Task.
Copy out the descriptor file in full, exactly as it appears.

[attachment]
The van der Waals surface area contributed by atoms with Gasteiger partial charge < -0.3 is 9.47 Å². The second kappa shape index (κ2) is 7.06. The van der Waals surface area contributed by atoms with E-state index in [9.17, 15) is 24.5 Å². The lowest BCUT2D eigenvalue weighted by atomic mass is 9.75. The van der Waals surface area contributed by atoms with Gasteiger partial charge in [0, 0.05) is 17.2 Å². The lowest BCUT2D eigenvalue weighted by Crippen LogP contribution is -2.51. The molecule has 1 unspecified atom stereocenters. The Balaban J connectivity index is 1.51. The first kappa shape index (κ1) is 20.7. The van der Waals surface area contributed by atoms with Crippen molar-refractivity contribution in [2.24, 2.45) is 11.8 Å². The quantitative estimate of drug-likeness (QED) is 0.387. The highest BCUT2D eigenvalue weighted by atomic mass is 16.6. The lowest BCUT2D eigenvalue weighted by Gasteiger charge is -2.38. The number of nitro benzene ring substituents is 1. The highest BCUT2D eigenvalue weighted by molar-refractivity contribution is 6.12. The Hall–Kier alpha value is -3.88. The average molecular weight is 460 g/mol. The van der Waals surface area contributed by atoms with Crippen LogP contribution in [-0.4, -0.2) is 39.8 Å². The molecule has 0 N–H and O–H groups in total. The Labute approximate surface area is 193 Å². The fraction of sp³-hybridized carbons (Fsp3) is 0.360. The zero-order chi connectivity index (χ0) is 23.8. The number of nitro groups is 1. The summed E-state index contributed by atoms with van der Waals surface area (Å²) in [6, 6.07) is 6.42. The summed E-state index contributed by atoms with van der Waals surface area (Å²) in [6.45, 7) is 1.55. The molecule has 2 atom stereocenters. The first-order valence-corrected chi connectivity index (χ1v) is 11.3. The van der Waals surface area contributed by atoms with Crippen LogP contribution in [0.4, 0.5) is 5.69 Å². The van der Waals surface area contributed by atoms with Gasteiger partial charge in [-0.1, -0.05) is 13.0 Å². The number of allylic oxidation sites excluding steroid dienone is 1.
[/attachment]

The van der Waals surface area contributed by atoms with Gasteiger partial charge < -0.3 is 9.47 Å². The second kappa shape index (κ2) is 7.06. The van der Waals surface area contributed by atoms with E-state index in [9.17, 15) is 24.5 Å². The lowest BCUT2D eigenvalue weighted by atomic mass is 9.75. The van der Waals surface area contributed by atoms with Gasteiger partial charge in [0, 0.05) is 17.2 Å². The lowest BCUT2D eigenvalue weighted by Crippen LogP contribution is -2.51. The molecule has 1 unspecified atom stereocenters. The Balaban J connectivity index is 1.51. The first kappa shape index (κ1) is 20.7. The van der Waals surface area contributed by atoms with Crippen molar-refractivity contribution in [2.24, 2.45) is 11.8 Å². The quantitative estimate of drug-likeness (QED) is 0.387. The highest BCUT2D eigenvalue weighted by atomic mass is 16.6. The lowest BCUT2D eigenvalue weighted by Gasteiger charge is -2.38. The number of nitro benzene ring substituents is 1. The highest BCUT2D eigenvalue weighted by molar-refractivity contribution is 6.12. The Hall–Kier alpha value is -3.88. The average molecular weight is 460 g/mol. The van der Waals surface area contributed by atoms with Crippen LogP contribution in [-0.4, -0.2) is 39.8 Å². The molecule has 0 N–H and O–H groups in total. The Labute approximate surface area is 193 Å². The fraction of sp³-hybridized carbons (Fsp3) is 0.360. The zero-order chi connectivity index (χ0) is 23.8. The number of nitro groups is 1. The summed E-state index contributed by atoms with van der Waals surface area (Å²) in [6, 6.07) is 6.42. The summed E-state index contributed by atoms with van der Waals surface area (Å²) in [6.45, 7) is 1.55. The molecule has 2 atom stereocenters. The first-order valence-corrected chi connectivity index (χ1v) is 11.3. The van der Waals surface area contributed by atoms with Crippen LogP contribution in [0.4, 0.5) is 5.69 Å². The van der Waals surface area contributed by atoms with Gasteiger partial charge in [-0.1, -0.05) is 13.0 Å². The number of allylic oxidation sites excluding steroid dienone is 1.